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Swallowed Foreign Objects and Puppies

Symptoms and First Aid for Swallowed Foreign Objects

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Swallowed Foreign Objects and Puppies

This 7-month-old pup loves games but must be monitored to prevent her chewing up and swallowing dangerous toys.

Image © Amy Shojai, CABC

Puppies explore their world by mouthing, tasting, and chewing and as a result, swallowed objects get them into trouble. Puppies may gulp some things accidentally when a piece of a toy breaks off. Other dangerous objects prove too tempting--used tampons, and even grease-smeared foil proves irresistible to puppies who troll the waste baskets for scraps. Foreign body obstruction in puppies can be a medical emergency that costs you money and could cost your puppy his life.

Common Swallowed Objects

Veterinary Pet Insurance claims adjusters ranked the top ten most common items surgically removed from pets’ gastrointestinal tracts. The most common item is socks, followed by underwear, panty hose, rocks, balls, chew toys, corncobs, bones, hair ties/ribbons, and sticks. Most items tend to be owner-scented objects, but the list doesn’t stop there.

Whole toys or parts of toys, jewelry, coins, pins, erasers, and paper clips are often swallowed. String, thread (with or without the needle), fishing hooks and lines, Christmas tree tinsel, and yarn are extremely dangerous. String from turkey roasts is particularly appealing so watch out for those holiday food hazards. And for puppies able to crunch up the object, pieces of wood or bone prove hazardous. Even too much of a rawhide chew can stop up his innards. Puppies may even eat rocks.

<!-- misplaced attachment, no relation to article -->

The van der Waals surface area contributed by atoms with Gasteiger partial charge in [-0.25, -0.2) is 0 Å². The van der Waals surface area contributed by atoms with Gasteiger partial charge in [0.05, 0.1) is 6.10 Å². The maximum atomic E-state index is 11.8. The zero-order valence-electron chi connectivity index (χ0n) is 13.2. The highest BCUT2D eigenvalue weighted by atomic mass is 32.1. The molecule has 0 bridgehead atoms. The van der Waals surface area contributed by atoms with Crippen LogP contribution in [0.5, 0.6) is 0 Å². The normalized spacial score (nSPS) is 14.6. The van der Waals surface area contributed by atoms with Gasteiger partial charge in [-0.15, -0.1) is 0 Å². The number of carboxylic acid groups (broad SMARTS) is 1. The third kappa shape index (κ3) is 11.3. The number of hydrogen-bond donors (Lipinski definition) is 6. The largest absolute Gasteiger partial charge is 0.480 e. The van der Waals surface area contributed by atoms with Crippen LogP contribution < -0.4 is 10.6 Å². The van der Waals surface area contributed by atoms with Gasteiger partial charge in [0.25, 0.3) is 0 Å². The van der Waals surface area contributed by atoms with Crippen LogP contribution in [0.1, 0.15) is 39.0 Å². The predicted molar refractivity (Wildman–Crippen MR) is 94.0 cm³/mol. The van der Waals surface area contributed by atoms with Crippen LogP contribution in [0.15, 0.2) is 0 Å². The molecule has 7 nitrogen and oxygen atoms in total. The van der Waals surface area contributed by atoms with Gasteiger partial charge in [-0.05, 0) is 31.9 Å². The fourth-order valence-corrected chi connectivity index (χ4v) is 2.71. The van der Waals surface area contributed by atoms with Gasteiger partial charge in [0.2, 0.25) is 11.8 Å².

First Aid for Swallowed Objects

  • If the item was swallowed within two hours it’s probably still in the stomach. If the object isn’t sharp, feed your pet a small meal first, and then induce vomiting. The food helps cushion the object and protect the tummy, and also pets vomit more easily if the stomach is full. If he won’t vomit, you’ll need to see a veterinarian.
  • For sharp objects go to the vet immediately. It could cause as much damage coming back up if the puppy vomits.
  • After two hours, the object will have passed into the intestines and vomiting won’t help. Most objects small enough to pass through the digestive system may be eliminated with the feces and cause no problems. Feed a bulky meal of dry food to cushion stones or other heavy objects, and help them move on out. Food also turns on the digestive juices, which can help soften wads of rawhide treats, so they pass more readily. In most cases as long as it is small enough, objects pass harmlessly through the body and end up on the lawn. Monitor your puppy’s productivity. Use a disposable popsicle stick or plastic knife to chop up and search through the puppy droppings for the object.
  • The exception to allowing small objects pass are swallowed metal objects like coins or batteries. DON’T WAIT, get your puppy seen immediately. Stomach acids interact with these metal objects and cause zinc or lead poisoning. String is another dangerous object when swallowed and requires you to seek professional help.
  • If you’ve seen the pet swallow something he shouldn’t but it doesn’t pass, or the puppy begins vomiting, retching without result, won’t eat, looks or behaves distressed, or coughs repeatedly, seek help immediately. Any object, even tiny ones, potentially may lodge in and block the intestinal tract.